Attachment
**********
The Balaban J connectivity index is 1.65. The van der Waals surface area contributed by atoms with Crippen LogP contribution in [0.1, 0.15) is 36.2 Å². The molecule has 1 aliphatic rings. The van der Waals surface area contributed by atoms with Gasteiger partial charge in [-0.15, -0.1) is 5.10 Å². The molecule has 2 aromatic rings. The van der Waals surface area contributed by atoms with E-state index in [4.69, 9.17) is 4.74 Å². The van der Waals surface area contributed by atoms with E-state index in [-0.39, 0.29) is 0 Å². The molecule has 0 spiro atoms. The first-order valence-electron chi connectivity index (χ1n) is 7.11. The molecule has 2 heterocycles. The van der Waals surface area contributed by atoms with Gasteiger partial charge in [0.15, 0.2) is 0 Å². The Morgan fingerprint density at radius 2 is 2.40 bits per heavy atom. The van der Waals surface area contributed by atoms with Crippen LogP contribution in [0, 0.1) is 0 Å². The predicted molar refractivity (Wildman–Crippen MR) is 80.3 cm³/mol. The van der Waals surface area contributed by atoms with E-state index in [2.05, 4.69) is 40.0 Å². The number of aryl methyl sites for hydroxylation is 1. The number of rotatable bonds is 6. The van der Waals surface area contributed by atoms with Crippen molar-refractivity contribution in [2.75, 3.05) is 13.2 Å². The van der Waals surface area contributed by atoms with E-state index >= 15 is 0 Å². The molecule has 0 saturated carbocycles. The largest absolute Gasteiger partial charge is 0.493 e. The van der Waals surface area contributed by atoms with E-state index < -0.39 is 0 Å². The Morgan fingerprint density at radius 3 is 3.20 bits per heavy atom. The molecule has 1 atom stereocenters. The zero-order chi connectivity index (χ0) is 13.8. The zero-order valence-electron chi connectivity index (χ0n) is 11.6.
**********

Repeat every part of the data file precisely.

The Balaban J connectivity index is 1.65. The van der Waals surface area contributed by atoms with Crippen LogP contribution in [0.1, 0.15) is 36.2 Å². The molecule has 1 aliphatic rings. The van der Waals surface area contributed by atoms with Gasteiger partial charge in [-0.15, -0.1) is 5.10 Å². The molecule has 2 aromatic rings. The van der Waals surface area contributed by atoms with E-state index in [4.69, 9.17) is 4.74 Å². The van der Waals surface area contributed by atoms with E-state index in [-0.39, 0.29) is 0 Å². The molecule has 0 spiro atoms. The first-order valence-electron chi connectivity index (χ1n) is 7.11. The molecule has 2 heterocycles. The van der Waals surface area contributed by atoms with Gasteiger partial charge in [0.15, 0.2) is 0 Å². The Morgan fingerprint density at radius 2 is 2.40 bits per heavy atom. The van der Waals surface area contributed by atoms with Crippen LogP contribution in [0, 0.1) is 0 Å². The predicted molar refractivity (Wildman–Crippen MR) is 80.3 cm³/mol. The van der Waals surface area contributed by atoms with E-state index in [2.05, 4.69) is 40.0 Å². The number of aryl methyl sites for hydroxylation is 1. The number of rotatable bonds is 6. The van der Waals surface area contributed by atoms with Crippen molar-refractivity contribution in [2.75, 3.05) is 13.2 Å². The van der Waals surface area contributed by atoms with E-state index >= 15 is 0 Å². The molecule has 0 saturated carbocycles. The largest absolute Gasteiger partial charge is 0.493 e. The van der Waals surface area contributed by atoms with E-state index < -0.39 is 0 Å². The Morgan fingerprint density at radius 3 is 3.20 bits per heavy atom. The molecule has 1 atom stereocenters. The zero-order chi connectivity index (χ0) is 13.8. The zero-order valence-electron chi connectivity index (χ0n) is 11.6.